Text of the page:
Today, I thought I will write my blog on a very vaguely understood subject of contemporary pedagogical world-‘A Culturally responsive pedagogy’. Lately I subscribed to an inquiry learning group on this cultural responsiveness in the classroom. The inquiry has to be collaborative and learning journey of half a dozen or so teachers from various curriculum areas in our college.
Last year I went to the Mindlab Course on Digital Collaboration and one of the important uptake from the course was that to understand a discourse I have to read, and read some ‘reliable’ document/s from ‘authentic’ sources. There I go, I picked up this Peer Reviewed research work from Waikato Journal of Education () (Volume 18, Issue 2:2013) by Annie Siope. It will be worthwhile to quote here from Annie Siope, “I am a first generation New Zealand-born Samoan woman.” The author's schooling began in the early 1970s in Otara.
To define Cultural Responsive Pedagogy the author chose to rely on the phrase ‘a culturally responsive pedagogy of relations’ which came from Te Kotahitanga narratives (Bishop et al, 2007). My uptake is the subject has to be related to creating learning context/s within the classroom where power is shared between self-determining individuals within non-dominating relations of interdependence; where culture counts. Here learning should be interactive, dialogic and spirals (non-linear); where participants are connected to one another through the establishment of a common vision for what constitutes excellence in educational outcomes. (Bishop et al., 2007). I am now really sanguine that the crux of this Cultural Responsiveness is connected with educational outcomes.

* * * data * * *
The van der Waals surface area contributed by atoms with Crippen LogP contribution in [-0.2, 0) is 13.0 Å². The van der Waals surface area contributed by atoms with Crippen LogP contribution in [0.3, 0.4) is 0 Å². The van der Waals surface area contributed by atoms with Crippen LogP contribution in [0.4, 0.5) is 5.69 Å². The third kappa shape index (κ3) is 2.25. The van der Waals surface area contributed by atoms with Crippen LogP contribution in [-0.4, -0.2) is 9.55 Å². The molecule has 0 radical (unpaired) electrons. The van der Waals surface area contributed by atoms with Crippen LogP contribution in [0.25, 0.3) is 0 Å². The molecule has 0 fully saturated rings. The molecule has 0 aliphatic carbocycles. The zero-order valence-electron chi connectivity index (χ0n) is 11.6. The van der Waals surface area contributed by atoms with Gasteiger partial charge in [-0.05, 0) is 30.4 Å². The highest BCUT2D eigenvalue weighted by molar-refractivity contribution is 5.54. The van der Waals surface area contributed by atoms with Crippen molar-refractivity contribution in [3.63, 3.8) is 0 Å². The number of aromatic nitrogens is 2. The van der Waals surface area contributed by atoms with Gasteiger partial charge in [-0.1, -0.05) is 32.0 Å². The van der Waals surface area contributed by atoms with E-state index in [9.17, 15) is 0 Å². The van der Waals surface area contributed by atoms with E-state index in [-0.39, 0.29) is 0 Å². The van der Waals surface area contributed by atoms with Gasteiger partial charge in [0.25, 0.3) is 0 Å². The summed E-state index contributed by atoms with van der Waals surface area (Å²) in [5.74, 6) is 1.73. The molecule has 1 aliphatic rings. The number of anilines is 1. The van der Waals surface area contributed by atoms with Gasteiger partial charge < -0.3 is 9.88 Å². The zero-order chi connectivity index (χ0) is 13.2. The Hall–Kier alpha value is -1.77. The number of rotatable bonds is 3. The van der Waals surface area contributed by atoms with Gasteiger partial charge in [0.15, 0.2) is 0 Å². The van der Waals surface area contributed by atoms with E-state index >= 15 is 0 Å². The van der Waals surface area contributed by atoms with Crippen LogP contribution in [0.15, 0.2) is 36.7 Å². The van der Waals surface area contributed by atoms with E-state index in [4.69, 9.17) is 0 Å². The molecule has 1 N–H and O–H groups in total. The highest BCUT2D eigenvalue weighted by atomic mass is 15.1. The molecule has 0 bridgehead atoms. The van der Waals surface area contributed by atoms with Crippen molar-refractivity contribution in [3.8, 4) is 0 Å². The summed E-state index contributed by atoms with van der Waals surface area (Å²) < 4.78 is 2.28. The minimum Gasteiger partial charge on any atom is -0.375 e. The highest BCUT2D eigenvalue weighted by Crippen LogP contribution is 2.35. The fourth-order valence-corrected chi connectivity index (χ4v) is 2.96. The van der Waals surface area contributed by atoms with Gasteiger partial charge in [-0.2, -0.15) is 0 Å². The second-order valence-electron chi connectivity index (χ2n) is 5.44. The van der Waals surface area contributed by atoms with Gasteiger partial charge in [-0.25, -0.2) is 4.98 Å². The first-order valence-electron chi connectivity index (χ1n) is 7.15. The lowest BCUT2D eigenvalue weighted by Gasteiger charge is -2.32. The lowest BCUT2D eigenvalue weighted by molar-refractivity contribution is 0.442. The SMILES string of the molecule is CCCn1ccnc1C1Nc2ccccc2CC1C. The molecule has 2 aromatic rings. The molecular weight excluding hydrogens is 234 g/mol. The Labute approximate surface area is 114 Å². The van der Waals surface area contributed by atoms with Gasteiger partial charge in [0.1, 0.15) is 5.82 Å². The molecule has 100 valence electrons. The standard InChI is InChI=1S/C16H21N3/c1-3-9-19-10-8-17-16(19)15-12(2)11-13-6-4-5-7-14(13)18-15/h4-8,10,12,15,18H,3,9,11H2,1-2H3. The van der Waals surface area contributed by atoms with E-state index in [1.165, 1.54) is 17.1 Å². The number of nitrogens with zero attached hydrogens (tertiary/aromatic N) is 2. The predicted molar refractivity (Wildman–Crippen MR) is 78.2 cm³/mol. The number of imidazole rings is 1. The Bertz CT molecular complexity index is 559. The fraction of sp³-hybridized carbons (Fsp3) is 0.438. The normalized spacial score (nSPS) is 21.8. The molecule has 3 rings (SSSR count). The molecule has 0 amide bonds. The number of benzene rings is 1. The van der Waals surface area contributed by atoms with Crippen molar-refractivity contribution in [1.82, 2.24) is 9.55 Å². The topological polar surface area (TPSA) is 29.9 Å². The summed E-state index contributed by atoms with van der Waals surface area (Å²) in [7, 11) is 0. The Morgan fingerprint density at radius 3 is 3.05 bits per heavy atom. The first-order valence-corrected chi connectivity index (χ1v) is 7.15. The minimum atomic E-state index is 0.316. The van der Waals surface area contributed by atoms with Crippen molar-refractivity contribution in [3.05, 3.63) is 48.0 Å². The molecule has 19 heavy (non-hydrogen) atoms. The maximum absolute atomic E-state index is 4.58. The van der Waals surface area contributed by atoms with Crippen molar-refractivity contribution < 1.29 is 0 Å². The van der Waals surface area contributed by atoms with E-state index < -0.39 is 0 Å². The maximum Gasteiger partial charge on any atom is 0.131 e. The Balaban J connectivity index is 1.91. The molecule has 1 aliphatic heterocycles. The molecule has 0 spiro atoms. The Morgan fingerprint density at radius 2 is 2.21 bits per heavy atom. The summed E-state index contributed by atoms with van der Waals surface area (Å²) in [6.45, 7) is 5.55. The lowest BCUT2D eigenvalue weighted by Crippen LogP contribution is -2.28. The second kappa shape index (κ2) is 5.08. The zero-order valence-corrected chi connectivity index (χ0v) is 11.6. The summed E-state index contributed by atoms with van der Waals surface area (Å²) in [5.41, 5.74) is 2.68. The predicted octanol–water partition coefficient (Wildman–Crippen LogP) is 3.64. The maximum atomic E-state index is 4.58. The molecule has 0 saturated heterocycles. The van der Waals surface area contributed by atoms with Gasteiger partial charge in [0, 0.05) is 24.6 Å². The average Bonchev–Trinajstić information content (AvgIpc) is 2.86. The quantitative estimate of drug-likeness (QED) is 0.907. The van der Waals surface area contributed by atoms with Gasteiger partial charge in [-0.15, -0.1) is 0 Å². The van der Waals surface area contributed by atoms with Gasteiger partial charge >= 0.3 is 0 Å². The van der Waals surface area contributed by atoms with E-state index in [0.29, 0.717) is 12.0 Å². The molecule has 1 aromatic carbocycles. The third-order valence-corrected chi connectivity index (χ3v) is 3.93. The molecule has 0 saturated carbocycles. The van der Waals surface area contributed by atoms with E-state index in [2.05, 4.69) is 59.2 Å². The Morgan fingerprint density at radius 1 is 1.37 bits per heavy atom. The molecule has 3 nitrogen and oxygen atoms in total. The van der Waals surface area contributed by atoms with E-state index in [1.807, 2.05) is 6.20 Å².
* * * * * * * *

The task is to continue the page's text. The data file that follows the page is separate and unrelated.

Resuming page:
Culturally responsive pedagogy is NOT just culturally appropriate or culturally relevant pedagogy (Ladson-Billings, 1995). Therefore, it is NOT just the introduction of “myths and metaphors into classes”. (Earl et al, 2008).
Time to stop now!